By Omar Bah

At least 22 angry staff of the President Barrow Youths for National Development have threatened to take legal action against its board chairman Alkali F. Conteh, who is also the Special Adviser to President Barrow, as well as the movement’s secretary general, Kebba Lang Fofana who is also NPP youth wing secretary general.

A senior staff of the Barrow Youth for National Development, who begged to remain anonymous shared a write-up with The Standard yesterday alleging the board has been deducting staff salaries to pay their social security and income tax but the deducted monies were never paid to the Social Security & Housing Finance Corporation, SSHFC.


According to our source, the staffers have made their own inquiry only to discover that the monies were not paid to the SSHFC.

“We have made several consultations demanding these payments to be effected but our request was not taken seriously. At some point, the Movement’s secretary general Kebba Lang Fofana and chairman Alkali Conteh, stopped picking our calls to respond to our messages or written communications to this effect. Now we are ready to take the matter to the court to demand our 36 months social security deductions,” the staff alleged.

Conteh, who is a former member of the Public Service Commission (PSC) was appointed as Special Adviser to President Adama Barrow last October. He replaced the leader of Gambia Moral Congress Mai Ahmad Fatty, who resigned from the position in October last year.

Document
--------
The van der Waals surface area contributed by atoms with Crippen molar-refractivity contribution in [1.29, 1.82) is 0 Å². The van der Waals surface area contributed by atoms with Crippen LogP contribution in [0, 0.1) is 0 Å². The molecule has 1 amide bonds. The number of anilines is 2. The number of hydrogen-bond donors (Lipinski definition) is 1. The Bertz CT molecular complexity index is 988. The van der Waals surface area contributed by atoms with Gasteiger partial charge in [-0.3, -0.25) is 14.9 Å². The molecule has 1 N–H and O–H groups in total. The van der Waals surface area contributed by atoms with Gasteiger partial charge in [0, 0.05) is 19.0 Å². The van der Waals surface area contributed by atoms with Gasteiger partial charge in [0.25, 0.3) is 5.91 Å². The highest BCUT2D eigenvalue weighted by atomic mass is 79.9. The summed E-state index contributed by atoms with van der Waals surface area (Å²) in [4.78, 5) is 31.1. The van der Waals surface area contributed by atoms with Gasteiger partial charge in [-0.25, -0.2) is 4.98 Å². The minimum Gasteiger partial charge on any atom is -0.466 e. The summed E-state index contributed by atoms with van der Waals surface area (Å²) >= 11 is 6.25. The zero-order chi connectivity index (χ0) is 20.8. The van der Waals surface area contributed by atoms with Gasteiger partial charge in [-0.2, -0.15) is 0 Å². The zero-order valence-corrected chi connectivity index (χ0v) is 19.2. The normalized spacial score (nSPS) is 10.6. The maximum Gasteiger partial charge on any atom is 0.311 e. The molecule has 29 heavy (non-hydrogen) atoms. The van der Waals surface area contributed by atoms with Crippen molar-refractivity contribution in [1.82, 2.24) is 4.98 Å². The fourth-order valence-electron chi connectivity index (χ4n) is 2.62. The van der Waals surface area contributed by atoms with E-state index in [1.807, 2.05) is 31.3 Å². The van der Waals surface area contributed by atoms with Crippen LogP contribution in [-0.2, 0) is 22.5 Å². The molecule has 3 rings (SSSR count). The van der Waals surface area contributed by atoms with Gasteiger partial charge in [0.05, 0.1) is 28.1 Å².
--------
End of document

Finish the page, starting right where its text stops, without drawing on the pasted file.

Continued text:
The Standard contacted Mr Conteh on the phone and put forward the allegations to him but he said he was not going to comment on the matter via telephone. However, when asked whether he could facilitate a meeting with the reporter he said “thank you” and hung up the telephone.

When The Standard called him again, he said: “I am going to talk to them [Barrow Youth for National Development staff].” The Standard tried calling Mr Kebba Lang Fofana but even after dozens of attempts, his phone remained unreachable.

The organisation was founded in 2018 by a group of young people to support the president’s national development agenda. Since its establishment the organisation has established offices in all the regions around the country. Its intervention includes supporting young people and women with the provision of milling machines, digging of boreholes, building of horticultural gardens, among other things. According to the staff, the organisation gets its funding through writing project proposals seeking donations from Gambian and foreign philanthropists. It also pays its staffers across the country from the monies it earned from those projects.

Opponents of the president had described the organisation as a political party rather than a development agency. But the Gambian leader has argued that those criticising the organisation are harboring a hidden agenda.